He’s Got High Hopes
By Ivana Hester
John A. Cook is not leaving Bronzeville.
He believes in a Bronzeville long forgotten by many. The historical Bronzeville, once referred to as the Black Metropolis. The Bronzeville that was the original home of up and coming black owned businesses.
That is how most people remember Bronzeville, back when it was thriving with life and innovation.
And as Block Club President and the founder of the Bronzeville Community Club House he plans to play a big role in the resurrection of this historical community. He knows what Bronzeville was and has faith in what Bronzeville can still be.
“People’s perceptions and fears do not validate Bronzeville. The reason why I am drawn here is because of the ancestors that were here before me. I like to think that I am a Renaissance man. In other words when Bronzeville was in it’s hey days in the 20s and 30s when blacks first migrated here and opened up their own businesses, that is when Bronzeville was at it’s greatest potential. My perspective is to come back here and try to relive that, because this is where it all occurred.”
Cook has been living in Bronzeville for about 17 years. His ancestors are a part of Bronzeville’s rich history and he will not let it die. He is the nephew of Miss Bronzeville1946, a pageant that was a really big deal back when.
“Life is like that, you have your ups and downs.” Cook said when asked why has Bronzeville fallen to the state it is in now?
Bronzeville is a community with historical prominence, now frowned upon by so many as just another rough patch on Chicago’s south side. But, to the residents of Bronzeville it is so much more.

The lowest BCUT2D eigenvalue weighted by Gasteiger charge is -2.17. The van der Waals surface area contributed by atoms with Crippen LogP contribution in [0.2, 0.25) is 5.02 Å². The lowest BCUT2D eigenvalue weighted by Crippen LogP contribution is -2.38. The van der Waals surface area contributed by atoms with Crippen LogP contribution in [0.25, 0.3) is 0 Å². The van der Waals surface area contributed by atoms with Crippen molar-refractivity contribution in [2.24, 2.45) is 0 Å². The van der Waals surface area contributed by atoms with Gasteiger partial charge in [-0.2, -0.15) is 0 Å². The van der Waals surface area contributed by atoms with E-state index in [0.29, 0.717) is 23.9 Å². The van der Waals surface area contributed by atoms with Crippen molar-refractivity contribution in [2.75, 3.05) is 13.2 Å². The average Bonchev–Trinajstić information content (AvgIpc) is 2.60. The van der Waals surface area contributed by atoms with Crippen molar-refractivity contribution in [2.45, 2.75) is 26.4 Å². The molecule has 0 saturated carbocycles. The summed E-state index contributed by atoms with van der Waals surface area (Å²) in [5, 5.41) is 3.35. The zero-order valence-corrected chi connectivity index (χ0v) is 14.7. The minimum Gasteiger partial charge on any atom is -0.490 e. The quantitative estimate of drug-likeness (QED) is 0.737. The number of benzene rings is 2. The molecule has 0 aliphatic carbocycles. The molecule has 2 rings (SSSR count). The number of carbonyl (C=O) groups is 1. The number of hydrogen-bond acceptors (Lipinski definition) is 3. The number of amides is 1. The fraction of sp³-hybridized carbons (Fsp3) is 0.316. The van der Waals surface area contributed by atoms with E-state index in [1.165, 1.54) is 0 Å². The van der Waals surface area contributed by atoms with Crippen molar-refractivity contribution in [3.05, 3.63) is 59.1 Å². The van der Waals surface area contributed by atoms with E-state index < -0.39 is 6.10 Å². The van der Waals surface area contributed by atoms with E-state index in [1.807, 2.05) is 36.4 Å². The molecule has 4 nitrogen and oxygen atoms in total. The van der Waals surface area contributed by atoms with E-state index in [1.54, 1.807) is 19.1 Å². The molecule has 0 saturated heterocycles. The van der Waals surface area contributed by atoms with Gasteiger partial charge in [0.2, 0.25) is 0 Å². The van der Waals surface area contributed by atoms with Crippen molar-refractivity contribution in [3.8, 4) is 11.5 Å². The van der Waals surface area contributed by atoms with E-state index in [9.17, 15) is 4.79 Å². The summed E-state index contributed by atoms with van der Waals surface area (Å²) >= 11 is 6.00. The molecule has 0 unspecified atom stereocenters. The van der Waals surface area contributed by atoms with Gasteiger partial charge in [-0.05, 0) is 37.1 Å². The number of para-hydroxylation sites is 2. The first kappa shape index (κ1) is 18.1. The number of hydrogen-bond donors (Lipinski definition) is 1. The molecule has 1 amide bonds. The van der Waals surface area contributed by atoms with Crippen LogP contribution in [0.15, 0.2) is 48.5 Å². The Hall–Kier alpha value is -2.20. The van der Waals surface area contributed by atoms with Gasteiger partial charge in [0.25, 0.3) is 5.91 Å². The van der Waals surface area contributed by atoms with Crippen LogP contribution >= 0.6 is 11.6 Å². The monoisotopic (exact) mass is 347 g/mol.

Cook made the decision to move back to Chicago and to Bronzeville because of an article he read in 1994 while residing in Wisconsin. It said Bronzeville was on the way up. However these dreams of a new start for Bronzeville were not seen through, and whatever was supposed to begin has obviously been forgotten.
So what happened to Bronzeville?
Why is what we now know Bronzeville to be today so different from what it once was, or even the expectation of what it was proposed to possibly be in more recent years?
“There are a lot of things that could have contributed to the fallen community. One major issue has been the migration of businesses out of the South Side,” he says.
“Family makes a strong community and once the essence of the family was broken, the community went with it.” he adds.
The reason why Cook got inspired to build the Bronzeville Community Club House is because of so many broken families. A youngster had lived next door to Cook wandered into trouble once his parents split up.
He began to hang around the wrong crowd and his life tragically ended in street violence, a story all too familiar in Chicago’s South-Side.
This inspired John to establish a place where youth could come and get structure to lead them down the right path.
The Bronzeville Community Club House provides a safe haven for the community with a home-like feel. It is the meeting facility for the block club, Sunday morning church service and bible study. The community comes together at the Community Club House for graduations, baby showers, birthdays and much more.
He has also provided school programs for students such as tutoring and etiquette classes. Although he wishes he could do a lot more after school programs, the club house has also become a place where the community comes together to communicate and celebrate.
Recently the Club House’s property taxes have been raised and Cook fears that he may not be able to afford keeping the Community Club House. Although the future of the Community Club House is not completely certain right now, John still has faith in the revival of Bronzeville.
He plans to start a new business venture located not too far from his first, this new plan brings back that good old time feel that Bronzeville is known for. A Jazz Club and Coffee House all in one.
Cook is taking the risk on what is now just an empty lot. He sees the potential. With faith, determination, and help from possible investors that share his same vision and passion for Bronzeville, Cook plans to see his dream come to life. He will be naming the place after his famous aunt, Miss Bronzeville1946 Madelyn Smith.